Conducting clinical trials is a time consuming, expensive affair that involves close collaboration between multiple stakeholders (parties), often geographically distributed, and one that needs a high level of monitoring, regulation, and precision to maintain patient privacy and auditability. In this two-part blog series, Lakshmi Shastry, Principal Solutions Architect at Brillio, explains the challenges around clinical trials and how emerging multi-party workflow technology can be leveraged to improve the clinical trial process.
Challenges of conducting clinical trials
The multi-party and distributed nature of the clinical trials process brings along unique, intrinsic challenges such as:
- Multiple participating entities and workflows having disparate databases that must be constantly reconciled
- Privacy and confidentiality considerations for each stakeholder and individual participant
- Complex data collection, protection, sharing and reporting requirements across enterprise boundaries
- Patient engagement over long periods of time
- Data domicile and compliance needs
- Multiple entities using different technologies for critical processing
- Manual work that increases risk for data accuracy
Using emerging multi-party workflow technology such as Daml, we can solve some of the problems described above. We will talk about Brillio’s Blockchain-based Clinical Trial solution in the subsequent section and how it can be put in action.
Current implementation of the clinical trial process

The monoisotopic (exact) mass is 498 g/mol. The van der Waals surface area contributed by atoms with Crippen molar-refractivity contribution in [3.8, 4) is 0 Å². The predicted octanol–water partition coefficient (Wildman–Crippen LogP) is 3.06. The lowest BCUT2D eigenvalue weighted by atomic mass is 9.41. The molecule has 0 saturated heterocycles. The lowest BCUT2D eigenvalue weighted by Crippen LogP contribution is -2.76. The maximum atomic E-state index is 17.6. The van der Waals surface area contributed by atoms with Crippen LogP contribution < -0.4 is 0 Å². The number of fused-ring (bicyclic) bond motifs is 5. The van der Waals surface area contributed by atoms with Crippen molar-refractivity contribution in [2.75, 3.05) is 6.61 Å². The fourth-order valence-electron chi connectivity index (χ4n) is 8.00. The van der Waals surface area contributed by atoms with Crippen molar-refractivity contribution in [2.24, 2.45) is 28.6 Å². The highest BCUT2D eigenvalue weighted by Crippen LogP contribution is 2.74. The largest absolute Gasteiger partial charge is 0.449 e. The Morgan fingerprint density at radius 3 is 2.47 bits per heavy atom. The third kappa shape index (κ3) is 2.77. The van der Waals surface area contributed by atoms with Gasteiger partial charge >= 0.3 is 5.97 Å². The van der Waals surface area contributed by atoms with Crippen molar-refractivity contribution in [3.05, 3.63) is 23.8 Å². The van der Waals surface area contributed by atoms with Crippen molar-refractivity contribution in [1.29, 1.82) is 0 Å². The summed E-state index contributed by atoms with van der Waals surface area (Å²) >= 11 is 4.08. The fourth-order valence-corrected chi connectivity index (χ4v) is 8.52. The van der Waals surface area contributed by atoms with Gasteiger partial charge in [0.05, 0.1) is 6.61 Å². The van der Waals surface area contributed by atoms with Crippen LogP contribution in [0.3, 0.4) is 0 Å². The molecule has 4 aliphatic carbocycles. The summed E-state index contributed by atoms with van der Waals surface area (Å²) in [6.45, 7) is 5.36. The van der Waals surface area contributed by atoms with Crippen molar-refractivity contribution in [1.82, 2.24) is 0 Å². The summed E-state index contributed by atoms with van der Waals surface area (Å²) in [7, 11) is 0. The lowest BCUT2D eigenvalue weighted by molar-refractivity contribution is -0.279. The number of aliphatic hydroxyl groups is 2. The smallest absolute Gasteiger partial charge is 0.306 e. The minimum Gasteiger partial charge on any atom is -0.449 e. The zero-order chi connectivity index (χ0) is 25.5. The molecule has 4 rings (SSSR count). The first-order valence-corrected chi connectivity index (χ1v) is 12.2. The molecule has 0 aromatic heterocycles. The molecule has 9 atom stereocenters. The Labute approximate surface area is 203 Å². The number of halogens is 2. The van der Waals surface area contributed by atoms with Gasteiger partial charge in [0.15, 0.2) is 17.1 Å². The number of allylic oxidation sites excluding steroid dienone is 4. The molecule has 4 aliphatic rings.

Nowadays, different steps of clinical trials are conducted independently of each other. This is partly because of legacy technology and legacy approaches to conducting clinical trials, and partly because of no better alternatives.
The current process entails the following:
- Data gets created for multiple patients/participants from multiple networks – hospitals, clinical trials, smart devices.
- Data is then collected and entered into a Centralized Database Management System (DBMS) separately for each organization.
- Different pharmaceutical companies, hospitals, CROs, Biotech, laboratories have their own decentralized databases. Different organizations then collate and store data in their own preferred way and own preferred format in their own IT environments.
- Data is then analysed separately within each organization and exchanged in different forms between various organizations for regulatory reporting, business analytics, research and other purposes.
In this model, not only collaboration is difficult between participating organizations, it also complicates communication internally, resulting in more reconciliation and more human error. Additionally, effort expended to solve data consistency issues is large. The proverbial wheel is reinvented for each trial.
Brillio’s solution is a permissioned multi-party network in which:
- Various Stakeholders such as pharma companies (Sponsors), CROs, Regulators (FDA, EMA, etc.), Clinics, and Patients participate within a networ
- Data sharing and clinical trial execution takes place in a distributed and secure manner with custom Daml workflows based on the Clinical Trial Protocol
- All Stakeholders maintain their own local, private version of the data which is automatically synced under the hood by Daml based on workflows and privacy rules agreed between parties (i.e. no more reconciliation or checks and balances)